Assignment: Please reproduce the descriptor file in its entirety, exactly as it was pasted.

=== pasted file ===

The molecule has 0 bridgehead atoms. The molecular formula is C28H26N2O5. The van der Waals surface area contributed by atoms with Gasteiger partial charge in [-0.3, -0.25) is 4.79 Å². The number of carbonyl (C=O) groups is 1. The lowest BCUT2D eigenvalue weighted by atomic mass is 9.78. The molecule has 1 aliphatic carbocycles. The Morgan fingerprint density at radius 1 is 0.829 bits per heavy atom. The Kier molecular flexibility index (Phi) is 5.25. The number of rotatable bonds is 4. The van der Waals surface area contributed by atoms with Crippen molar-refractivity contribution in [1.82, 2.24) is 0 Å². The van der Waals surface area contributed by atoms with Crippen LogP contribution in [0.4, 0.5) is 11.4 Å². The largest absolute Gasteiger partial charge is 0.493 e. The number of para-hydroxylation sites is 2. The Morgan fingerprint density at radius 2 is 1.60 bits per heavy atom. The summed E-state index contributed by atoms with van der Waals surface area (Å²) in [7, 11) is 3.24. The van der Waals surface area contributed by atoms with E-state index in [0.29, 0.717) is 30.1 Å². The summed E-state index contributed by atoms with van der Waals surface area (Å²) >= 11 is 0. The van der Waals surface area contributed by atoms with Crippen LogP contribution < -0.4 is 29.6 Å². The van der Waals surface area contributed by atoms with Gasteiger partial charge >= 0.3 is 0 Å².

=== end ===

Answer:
The molecule has 0 bridgehead atoms. The molecular formula is C28H26N2O5. The van der Waals surface area contributed by atoms with Gasteiger partial charge in [-0.3, -0.25) is 4.79 Å². The number of carbonyl (C=O) groups is 1. The lowest BCUT2D eigenvalue weighted by atomic mass is 9.78. The molecule has 1 aliphatic carbocycles. The Morgan fingerprint density at radius 1 is 0.829 bits per heavy atom. The Kier molecular flexibility index (Phi) is 5.25. The number of rotatable bonds is 4. The van der Waals surface area contributed by atoms with Crippen molar-refractivity contribution in [1.82, 2.24) is 0 Å². The van der Waals surface area contributed by atoms with Crippen LogP contribution in [0.4, 0.5) is 11.4 Å². The largest absolute Gasteiger partial charge is 0.493 e. The number of para-hydroxylation sites is 2. The Morgan fingerprint density at radius 2 is 1.60 bits per heavy atom. The summed E-state index contributed by atoms with van der Waals surface area (Å²) in [7, 11) is 3.24. The van der Waals surface area contributed by atoms with E-state index in [0.29, 0.717) is 30.1 Å². The summed E-state index contributed by atoms with van der Waals surface area (Å²) >= 11 is 0. The van der Waals surface area contributed by atoms with Crippen LogP contribution < -0.4 is 29.6 Å². The van der Waals surface area contributed by atoms with Gasteiger partial charge >= 0.3 is 0 Å².